The enable flag is advantageously routed from register 40 (shown in FIGS. 2 and 3) to one or more logic gates within logic block 68 (shown in FIG. 4). Logic block 68 receives two inputs, defined as the enable flag input and the clocking signal input. If the enable flag is disabled, deasserted, or is at a logic “0” value, then logic block 68 responds by removing transitions from the clocking input to sequential logic 64 e and 64 f. Conversely, if the enable flag is set, enabled, asserted or at a logic “1” value, then the clocking signal will be translated or retained to the clocking inputs of sequential logic 64 e and 64 f.
Referring to FIG. 5, a PCI device on the third clock transition samples the IDSEL, AD[31:0], and CBE_[3:0] signals and determines that the current cycle is a configuration read cycle (depicted by a value of “A” hexadecimal on the CBE[3:0] bus) that targets its internal configuration space. As a result, the PCI device enables the configuration space clocking by setting CLK_EN on clock number three. A wait state is added on clock four to insure that the configuration space clock enabled by CLK_EN is stable. On clock five, the PCI device asserts TRDY_ to indicate that the data is available on the AD bus. On clock six, the PCI device samples both IRDY_ and TRDY_ asserted which indicates the data phase is over. At this point the PCI device disables the configuration space clocking by negating CLK_EN on clock six.
Turning to FIG. 6, a PCI device on clock three samples the IDSEL, AD[31:0], and CBE_[3:0] signals and determines that the current cycle is a configuration write cycle (depicted by a value of “B” hexadecimal on the CBE[3:0] bus) that targets it's internal configuration space. As a result the PCI device enables the configuration space clocking by setting CLK_EN on clock three. A wait state is added on clock four to insure that the configuration space clock enabled by CLK_EN is stable. On clock five the PCI device asserts TRDY_ to indicate that the data is available on the AD bus. On clock six the PCI device samples both IRDY_ and TRDY_ asserted which indicates the data phase is over. At this point the PCI device disables the configuration space clocking by negating CLK_EN on clock six.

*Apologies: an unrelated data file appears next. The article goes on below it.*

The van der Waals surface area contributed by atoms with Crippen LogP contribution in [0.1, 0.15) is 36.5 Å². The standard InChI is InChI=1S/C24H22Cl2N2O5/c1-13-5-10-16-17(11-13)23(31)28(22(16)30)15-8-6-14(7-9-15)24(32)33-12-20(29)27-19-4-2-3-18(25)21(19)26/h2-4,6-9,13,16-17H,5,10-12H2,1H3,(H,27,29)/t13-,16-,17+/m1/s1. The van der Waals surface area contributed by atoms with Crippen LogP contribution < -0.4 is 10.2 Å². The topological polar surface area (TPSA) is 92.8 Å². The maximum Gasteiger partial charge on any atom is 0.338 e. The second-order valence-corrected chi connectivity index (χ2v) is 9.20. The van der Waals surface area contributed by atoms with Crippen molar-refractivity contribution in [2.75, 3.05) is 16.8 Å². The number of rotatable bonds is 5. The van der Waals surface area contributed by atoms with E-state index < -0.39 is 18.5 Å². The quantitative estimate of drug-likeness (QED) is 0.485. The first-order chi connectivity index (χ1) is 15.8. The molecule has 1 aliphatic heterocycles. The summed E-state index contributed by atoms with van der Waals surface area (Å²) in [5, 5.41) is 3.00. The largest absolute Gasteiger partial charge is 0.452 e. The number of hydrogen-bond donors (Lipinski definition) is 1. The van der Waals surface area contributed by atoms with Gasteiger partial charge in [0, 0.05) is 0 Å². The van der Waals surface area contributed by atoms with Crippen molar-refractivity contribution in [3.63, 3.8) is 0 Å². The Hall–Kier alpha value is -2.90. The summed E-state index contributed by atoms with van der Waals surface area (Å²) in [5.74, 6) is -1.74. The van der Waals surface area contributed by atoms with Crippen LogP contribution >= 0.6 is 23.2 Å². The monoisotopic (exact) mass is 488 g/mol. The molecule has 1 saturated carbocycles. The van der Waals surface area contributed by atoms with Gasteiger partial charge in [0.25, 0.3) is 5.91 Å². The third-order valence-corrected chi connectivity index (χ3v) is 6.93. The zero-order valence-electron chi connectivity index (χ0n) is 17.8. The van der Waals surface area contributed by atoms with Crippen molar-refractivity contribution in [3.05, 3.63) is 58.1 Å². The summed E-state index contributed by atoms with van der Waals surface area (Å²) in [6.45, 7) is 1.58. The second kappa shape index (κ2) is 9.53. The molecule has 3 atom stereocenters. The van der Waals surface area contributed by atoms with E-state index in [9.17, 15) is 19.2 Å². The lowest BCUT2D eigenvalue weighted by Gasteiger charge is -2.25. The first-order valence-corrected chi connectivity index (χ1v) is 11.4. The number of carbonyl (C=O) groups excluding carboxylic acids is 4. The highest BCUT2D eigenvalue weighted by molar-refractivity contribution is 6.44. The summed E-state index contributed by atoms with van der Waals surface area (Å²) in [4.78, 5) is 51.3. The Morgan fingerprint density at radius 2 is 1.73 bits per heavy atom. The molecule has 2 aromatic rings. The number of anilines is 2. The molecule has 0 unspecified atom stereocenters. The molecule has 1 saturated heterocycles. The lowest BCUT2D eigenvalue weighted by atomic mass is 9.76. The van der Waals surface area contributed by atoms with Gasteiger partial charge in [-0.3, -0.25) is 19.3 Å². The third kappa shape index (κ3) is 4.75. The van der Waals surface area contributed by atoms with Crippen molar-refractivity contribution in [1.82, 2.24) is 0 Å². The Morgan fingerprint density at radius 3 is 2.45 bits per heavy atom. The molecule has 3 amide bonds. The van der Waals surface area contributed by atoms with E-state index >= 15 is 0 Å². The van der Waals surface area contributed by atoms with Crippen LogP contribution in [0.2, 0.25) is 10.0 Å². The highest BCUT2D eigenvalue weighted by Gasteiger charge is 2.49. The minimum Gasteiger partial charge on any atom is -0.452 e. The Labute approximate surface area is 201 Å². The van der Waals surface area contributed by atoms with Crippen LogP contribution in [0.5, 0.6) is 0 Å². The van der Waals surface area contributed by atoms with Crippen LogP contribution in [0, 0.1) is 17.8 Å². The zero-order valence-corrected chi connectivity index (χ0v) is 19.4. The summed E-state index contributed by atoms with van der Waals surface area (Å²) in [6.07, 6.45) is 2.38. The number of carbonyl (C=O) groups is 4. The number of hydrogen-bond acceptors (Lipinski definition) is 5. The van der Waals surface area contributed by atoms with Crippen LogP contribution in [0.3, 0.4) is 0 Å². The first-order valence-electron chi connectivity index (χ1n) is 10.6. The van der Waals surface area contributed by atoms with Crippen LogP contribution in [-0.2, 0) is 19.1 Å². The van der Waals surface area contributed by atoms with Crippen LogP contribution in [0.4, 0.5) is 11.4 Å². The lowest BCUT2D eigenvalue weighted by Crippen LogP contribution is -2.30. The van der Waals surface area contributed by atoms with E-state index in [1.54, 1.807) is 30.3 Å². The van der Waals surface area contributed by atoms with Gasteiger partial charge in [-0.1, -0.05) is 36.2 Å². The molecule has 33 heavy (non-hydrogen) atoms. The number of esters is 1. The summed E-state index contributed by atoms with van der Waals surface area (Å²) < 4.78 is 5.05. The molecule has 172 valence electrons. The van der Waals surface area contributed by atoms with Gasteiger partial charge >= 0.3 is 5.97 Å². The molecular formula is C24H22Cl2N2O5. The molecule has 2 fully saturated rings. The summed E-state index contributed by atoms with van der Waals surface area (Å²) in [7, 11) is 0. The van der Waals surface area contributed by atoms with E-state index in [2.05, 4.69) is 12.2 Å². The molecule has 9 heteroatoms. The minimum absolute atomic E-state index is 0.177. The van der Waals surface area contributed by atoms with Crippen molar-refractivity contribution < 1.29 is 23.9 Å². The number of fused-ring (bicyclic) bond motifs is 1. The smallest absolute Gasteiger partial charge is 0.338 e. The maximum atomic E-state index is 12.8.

It will be appreciated by those skilled in the art having the benefit of this disclosure that this invention is believed to be capable of minimizing power consumption after the computer system is initiated, typically after system boot up and/or BIOS operation because the configuration space is no longer clocked. The enable flag and/or bit within the configuration address register is enabled in software during configuration, possibly through a CPU write operation which may arise from a BIOS operation from non-volatile memory. The enable flag or bit can subsequently be disabled through either a time-out operation or by re-writing that bit from the CPU. Once disabled, subsequent configurations cannot occur and, equally important, the configuration address space within the north bridge and sequential logic therein can be disconnected from a clocking signal to minimize power consumption of the north bridge. In most instances, the enable flag and/or bit is disabled except during system boot up. Disabling the enable bit to minimize power consumption therefore beneficially occurs throughout most of the portable computer run state. Using the second approach, the clocking to the configuration space of the PCI device is automatically disabled as soon as the configuration cycle is done minimizing the power used by the configuration space within the PCI device. Various modifications and changes may be made as would be obvious to a person skilled in the art having the benefit of this disclosure. It is intended that the following claims be interpreted to embrace all such modifications and changes and, accordingly the specification and drawings are to be regarded in an illustrative rather than a restrictive sense.
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|Cooperative Classification||G06F13/423, Y02B60/1235, Y02B60/1228|
|Dec 22, 1997||AS||Assignment|
Owner name: COMPAQ COMPUTER CORPORATION, TEXAS
Free format text: ASSIGNMENT OF ASSIGNORS INTEREST;ASSIGNORS:MELO, MARIA L.;ALZIEN, KHALDOUN;REEL/FRAME:008938/0544
Effective date: 19971218
|Dec 31, 2001||AS||Assignment|
Owner name: COMPAQ INFORMATION TECHNOLOGIES GROUP, L.P., TEXAS
Free format text: ASSIGNMENT OF ASSIGNORS INTEREST;ASSIGNOR:COMPAQ COMPUTER CORPORATION;REEL/FRAME:012418/0222
Effective date: 20010620
|Jan 21, 2004||AS||Assignment|
Owner name: HEWLETT-PACKARD DEVELOPMENT COMPANY, L.P., TEXAS
Free format text: CHANGE OF NAME;ASSIGNOR:COMPAQ INFORMATION TECHNOLOGIES GROUP, LP;REEL/FRAME:015000/0305
Effective date: 20021001